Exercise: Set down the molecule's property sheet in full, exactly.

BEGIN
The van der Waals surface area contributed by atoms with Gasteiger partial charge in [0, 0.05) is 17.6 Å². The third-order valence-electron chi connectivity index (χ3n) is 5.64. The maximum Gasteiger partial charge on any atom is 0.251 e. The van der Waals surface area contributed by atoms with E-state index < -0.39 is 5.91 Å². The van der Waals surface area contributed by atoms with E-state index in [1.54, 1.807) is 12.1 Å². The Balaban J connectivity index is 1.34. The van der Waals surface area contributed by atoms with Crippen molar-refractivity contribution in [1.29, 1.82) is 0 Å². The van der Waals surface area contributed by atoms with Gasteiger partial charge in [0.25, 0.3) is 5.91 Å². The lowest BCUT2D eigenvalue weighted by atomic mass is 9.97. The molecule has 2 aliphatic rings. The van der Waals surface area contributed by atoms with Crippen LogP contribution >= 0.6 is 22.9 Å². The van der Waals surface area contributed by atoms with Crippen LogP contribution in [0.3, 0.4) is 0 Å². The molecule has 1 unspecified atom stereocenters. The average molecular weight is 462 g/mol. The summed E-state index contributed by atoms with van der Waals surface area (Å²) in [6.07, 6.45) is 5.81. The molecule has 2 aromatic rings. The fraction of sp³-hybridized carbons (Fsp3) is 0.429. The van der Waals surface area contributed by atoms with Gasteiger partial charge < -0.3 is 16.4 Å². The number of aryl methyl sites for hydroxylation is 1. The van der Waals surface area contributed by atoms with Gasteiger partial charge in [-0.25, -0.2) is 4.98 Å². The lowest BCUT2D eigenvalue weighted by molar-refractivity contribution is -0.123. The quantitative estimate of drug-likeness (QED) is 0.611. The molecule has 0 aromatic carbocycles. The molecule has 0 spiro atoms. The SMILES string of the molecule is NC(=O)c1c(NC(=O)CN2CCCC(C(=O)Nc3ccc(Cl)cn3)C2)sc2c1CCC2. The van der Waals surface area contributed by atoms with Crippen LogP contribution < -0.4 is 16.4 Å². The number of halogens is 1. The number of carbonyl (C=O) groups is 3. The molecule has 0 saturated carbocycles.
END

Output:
The van der Waals surface area contributed by atoms with Gasteiger partial charge in [0, 0.05) is 17.6 Å². The third-order valence-electron chi connectivity index (χ3n) is 5.64. The maximum Gasteiger partial charge on any atom is 0.251 e. The van der Waals surface area contributed by atoms with E-state index < -0.39 is 5.91 Å². The van der Waals surface area contributed by atoms with E-state index in [1.54, 1.807) is 12.1 Å². The Balaban J connectivity index is 1.34. The van der Waals surface area contributed by atoms with Crippen molar-refractivity contribution in [1.29, 1.82) is 0 Å². The van der Waals surface area contributed by atoms with Gasteiger partial charge in [0.25, 0.3) is 5.91 Å². The lowest BCUT2D eigenvalue weighted by atomic mass is 9.97. The molecule has 2 aliphatic rings. The van der Waals surface area contributed by atoms with Crippen LogP contribution >= 0.6 is 22.9 Å². The van der Waals surface area contributed by atoms with Crippen LogP contribution in [0.3, 0.4) is 0 Å². The molecule has 1 unspecified atom stereocenters. The average molecular weight is 462 g/mol. The summed E-state index contributed by atoms with van der Waals surface area (Å²) in [6.07, 6.45) is 5.81. The molecule has 2 aromatic rings. The fraction of sp³-hybridized carbons (Fsp3) is 0.429. The van der Waals surface area contributed by atoms with Gasteiger partial charge < -0.3 is 16.4 Å². The number of aryl methyl sites for hydroxylation is 1. The van der Waals surface area contributed by atoms with Gasteiger partial charge in [-0.25, -0.2) is 4.98 Å². The lowest BCUT2D eigenvalue weighted by molar-refractivity contribution is -0.123. The quantitative estimate of drug-likeness (QED) is 0.611. The molecule has 0 aromatic carbocycles. The molecule has 0 spiro atoms. The SMILES string of the molecule is NC(=O)c1c(NC(=O)CN2CCCC(C(=O)Nc3ccc(Cl)cn3)C2)sc2c1CCC2. The van der Waals surface area contributed by atoms with Crippen LogP contribution < -0.4 is 16.4 Å². The number of halogens is 1. The number of carbonyl (C=O) groups is 3. The molecule has 0 saturated carbocycles.